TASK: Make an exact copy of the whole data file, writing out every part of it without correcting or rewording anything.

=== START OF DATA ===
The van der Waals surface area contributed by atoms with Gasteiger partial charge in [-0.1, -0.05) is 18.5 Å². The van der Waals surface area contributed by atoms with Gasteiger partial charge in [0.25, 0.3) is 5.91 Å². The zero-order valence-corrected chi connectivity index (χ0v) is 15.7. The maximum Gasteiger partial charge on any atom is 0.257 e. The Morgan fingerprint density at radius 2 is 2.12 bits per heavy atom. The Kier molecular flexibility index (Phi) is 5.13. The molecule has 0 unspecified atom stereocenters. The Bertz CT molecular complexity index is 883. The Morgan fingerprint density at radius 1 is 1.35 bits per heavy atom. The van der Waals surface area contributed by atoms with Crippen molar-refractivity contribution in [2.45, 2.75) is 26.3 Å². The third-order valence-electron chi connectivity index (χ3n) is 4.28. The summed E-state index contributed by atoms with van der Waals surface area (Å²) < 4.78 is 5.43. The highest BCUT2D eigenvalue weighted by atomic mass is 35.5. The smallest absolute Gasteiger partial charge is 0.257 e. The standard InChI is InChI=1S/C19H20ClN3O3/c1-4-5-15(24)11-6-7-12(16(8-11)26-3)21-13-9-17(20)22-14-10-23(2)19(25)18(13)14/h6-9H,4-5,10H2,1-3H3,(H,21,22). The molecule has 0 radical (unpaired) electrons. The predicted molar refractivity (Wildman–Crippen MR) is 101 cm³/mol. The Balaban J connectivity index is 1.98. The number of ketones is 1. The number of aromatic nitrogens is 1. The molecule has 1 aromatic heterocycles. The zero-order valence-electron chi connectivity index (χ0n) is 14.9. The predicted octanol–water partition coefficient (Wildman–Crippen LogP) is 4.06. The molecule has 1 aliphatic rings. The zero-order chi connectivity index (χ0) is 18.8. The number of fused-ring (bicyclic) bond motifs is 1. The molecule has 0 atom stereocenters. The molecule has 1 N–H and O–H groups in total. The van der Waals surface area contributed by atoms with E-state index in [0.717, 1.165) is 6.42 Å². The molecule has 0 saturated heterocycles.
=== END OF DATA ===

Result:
The van der Waals surface area contributed by atoms with Gasteiger partial charge in [-0.1, -0.05) is 18.5 Å². The van der Waals surface area contributed by atoms with Gasteiger partial charge in [0.25, 0.3) is 5.91 Å². The zero-order valence-corrected chi connectivity index (χ0v) is 15.7. The maximum Gasteiger partial charge on any atom is 0.257 e. The Morgan fingerprint density at radius 2 is 2.12 bits per heavy atom. The Kier molecular flexibility index (Phi) is 5.13. The molecule has 0 unspecified atom stereocenters. The Bertz CT molecular complexity index is 883. The Morgan fingerprint density at radius 1 is 1.35 bits per heavy atom. The van der Waals surface area contributed by atoms with Crippen molar-refractivity contribution in [2.45, 2.75) is 26.3 Å². The third-order valence-electron chi connectivity index (χ3n) is 4.28. The summed E-state index contributed by atoms with van der Waals surface area (Å²) < 4.78 is 5.43. The highest BCUT2D eigenvalue weighted by atomic mass is 35.5. The smallest absolute Gasteiger partial charge is 0.257 e. The standard InChI is InChI=1S/C19H20ClN3O3/c1-4-5-15(24)11-6-7-12(16(8-11)26-3)21-13-9-17(20)22-14-10-23(2)19(25)18(13)14/h6-9H,4-5,10H2,1-3H3,(H,21,22). The molecule has 0 radical (unpaired) electrons. The predicted molar refractivity (Wildman–Crippen MR) is 101 cm³/mol. The Balaban J connectivity index is 1.98. The number of ketones is 1. The number of aromatic nitrogens is 1. The molecule has 1 aromatic heterocycles. The zero-order valence-electron chi connectivity index (χ0n) is 14.9. The predicted octanol–water partition coefficient (Wildman–Crippen LogP) is 4.06. The molecule has 1 aliphatic rings. The zero-order chi connectivity index (χ0) is 18.8. The number of fused-ring (bicyclic) bond motifs is 1. The molecule has 0 atom stereocenters. The molecule has 1 N–H and O–H groups in total. The van der Waals surface area contributed by atoms with E-state index in [0.717, 1.165) is 6.42 Å². The molecule has 0 saturated heterocycles.